Development of conduct problems and peer rejection in preschool children: A social systems analysis
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- Olson, S.L. J Abnorm Child Psychol (1992) 20: 327. doi:10.1007/BF00916696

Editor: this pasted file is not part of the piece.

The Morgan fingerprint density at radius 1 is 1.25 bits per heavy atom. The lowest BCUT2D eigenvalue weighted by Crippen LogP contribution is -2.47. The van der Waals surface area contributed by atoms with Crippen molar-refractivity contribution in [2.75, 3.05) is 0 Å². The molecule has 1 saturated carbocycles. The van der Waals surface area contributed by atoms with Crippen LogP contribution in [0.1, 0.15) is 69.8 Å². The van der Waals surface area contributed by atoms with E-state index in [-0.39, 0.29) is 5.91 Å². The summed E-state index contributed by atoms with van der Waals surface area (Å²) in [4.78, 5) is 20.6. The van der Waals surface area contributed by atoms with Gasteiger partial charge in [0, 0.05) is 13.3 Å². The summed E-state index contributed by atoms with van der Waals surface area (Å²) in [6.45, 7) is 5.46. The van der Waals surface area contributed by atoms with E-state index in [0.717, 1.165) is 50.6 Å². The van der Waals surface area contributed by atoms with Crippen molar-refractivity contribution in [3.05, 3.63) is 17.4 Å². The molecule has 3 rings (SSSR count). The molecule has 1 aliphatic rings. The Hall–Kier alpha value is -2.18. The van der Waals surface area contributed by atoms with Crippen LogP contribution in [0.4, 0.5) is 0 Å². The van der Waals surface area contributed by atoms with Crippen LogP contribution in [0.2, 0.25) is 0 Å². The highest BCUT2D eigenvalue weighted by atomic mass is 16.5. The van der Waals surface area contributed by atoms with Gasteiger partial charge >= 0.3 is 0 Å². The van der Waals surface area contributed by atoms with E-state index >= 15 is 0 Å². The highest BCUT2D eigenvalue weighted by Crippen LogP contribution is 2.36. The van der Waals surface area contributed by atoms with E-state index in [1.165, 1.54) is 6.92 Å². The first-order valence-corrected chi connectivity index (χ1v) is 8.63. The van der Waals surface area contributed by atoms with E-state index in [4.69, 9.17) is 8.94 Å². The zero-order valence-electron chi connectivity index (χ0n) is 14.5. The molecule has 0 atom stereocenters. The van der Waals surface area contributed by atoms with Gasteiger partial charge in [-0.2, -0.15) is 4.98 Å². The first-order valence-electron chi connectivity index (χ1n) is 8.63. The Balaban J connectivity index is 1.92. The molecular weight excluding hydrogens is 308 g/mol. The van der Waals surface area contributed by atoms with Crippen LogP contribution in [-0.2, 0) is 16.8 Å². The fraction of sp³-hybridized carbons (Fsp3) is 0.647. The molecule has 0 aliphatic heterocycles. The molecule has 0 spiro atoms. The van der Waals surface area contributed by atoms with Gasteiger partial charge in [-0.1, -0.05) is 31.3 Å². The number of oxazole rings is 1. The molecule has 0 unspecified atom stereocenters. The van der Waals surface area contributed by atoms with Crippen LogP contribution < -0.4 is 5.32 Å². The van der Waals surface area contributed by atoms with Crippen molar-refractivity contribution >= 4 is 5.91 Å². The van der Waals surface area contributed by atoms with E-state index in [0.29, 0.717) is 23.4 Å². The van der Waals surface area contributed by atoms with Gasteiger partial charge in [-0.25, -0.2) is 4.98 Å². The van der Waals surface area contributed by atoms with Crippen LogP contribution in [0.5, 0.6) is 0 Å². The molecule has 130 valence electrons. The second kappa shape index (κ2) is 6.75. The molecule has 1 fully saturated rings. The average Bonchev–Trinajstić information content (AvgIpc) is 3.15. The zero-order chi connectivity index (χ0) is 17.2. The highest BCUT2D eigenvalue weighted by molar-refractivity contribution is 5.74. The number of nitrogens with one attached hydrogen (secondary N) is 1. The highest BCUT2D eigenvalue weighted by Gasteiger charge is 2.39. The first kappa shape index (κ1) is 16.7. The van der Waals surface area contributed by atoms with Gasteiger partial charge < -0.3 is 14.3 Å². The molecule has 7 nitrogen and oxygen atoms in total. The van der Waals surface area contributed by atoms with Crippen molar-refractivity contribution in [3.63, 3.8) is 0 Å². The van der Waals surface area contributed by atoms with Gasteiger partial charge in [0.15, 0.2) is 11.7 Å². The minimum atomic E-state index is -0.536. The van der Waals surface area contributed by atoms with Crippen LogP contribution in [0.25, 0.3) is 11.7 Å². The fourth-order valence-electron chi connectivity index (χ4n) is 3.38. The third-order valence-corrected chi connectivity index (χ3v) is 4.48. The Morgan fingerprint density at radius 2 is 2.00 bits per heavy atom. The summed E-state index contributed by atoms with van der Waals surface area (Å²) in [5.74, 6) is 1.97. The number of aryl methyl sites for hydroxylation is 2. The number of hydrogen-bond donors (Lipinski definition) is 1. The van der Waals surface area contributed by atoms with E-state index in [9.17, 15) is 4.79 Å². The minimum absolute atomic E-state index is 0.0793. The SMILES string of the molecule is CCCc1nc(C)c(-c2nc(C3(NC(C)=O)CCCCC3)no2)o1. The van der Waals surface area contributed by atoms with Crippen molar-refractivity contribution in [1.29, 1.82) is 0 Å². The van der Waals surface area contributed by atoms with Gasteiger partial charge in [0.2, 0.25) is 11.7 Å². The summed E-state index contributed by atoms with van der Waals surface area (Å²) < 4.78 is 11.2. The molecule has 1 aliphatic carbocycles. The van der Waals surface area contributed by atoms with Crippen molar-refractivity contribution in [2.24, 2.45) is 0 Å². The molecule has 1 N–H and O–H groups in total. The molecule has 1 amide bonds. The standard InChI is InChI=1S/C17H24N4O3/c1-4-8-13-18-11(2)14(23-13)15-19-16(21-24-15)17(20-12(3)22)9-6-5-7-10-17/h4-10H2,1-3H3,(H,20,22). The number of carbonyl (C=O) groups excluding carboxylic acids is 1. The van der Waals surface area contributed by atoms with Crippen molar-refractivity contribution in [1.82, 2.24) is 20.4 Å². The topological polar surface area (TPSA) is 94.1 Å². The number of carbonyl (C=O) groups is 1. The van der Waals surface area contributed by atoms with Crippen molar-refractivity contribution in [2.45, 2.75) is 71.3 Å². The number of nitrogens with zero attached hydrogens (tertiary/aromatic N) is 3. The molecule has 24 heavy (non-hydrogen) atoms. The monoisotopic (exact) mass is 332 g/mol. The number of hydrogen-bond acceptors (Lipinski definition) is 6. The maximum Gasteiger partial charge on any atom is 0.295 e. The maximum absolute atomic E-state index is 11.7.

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The development of impulsive-aggressive problem behavior and peer rejection was examined in sixty 4- to 5-year-old boys from low-income family backgrounds. Children's sociometric status and behavioral adjustment were assessed longitudinally at the beginning and end of the preschool year, and related to measures of peer interaction at three different points in time. Boys identified as socially rejected and aggressive in the beginning of the year were highly likely to be identified as such at the end of the year. Early in the preschool year, these children contributed to their own rejection by initiating socially aversive exchanges with peers. Although peers clearly perceived these problems, they did not reciprocate with counteraggression at first. However, as time passed, peers began to actively victimize these children, and most of the aggression on the part of victims became reactive in nature. Thus, the current findings strongly support a transactional model of the development of early peer rejection and conduct problems.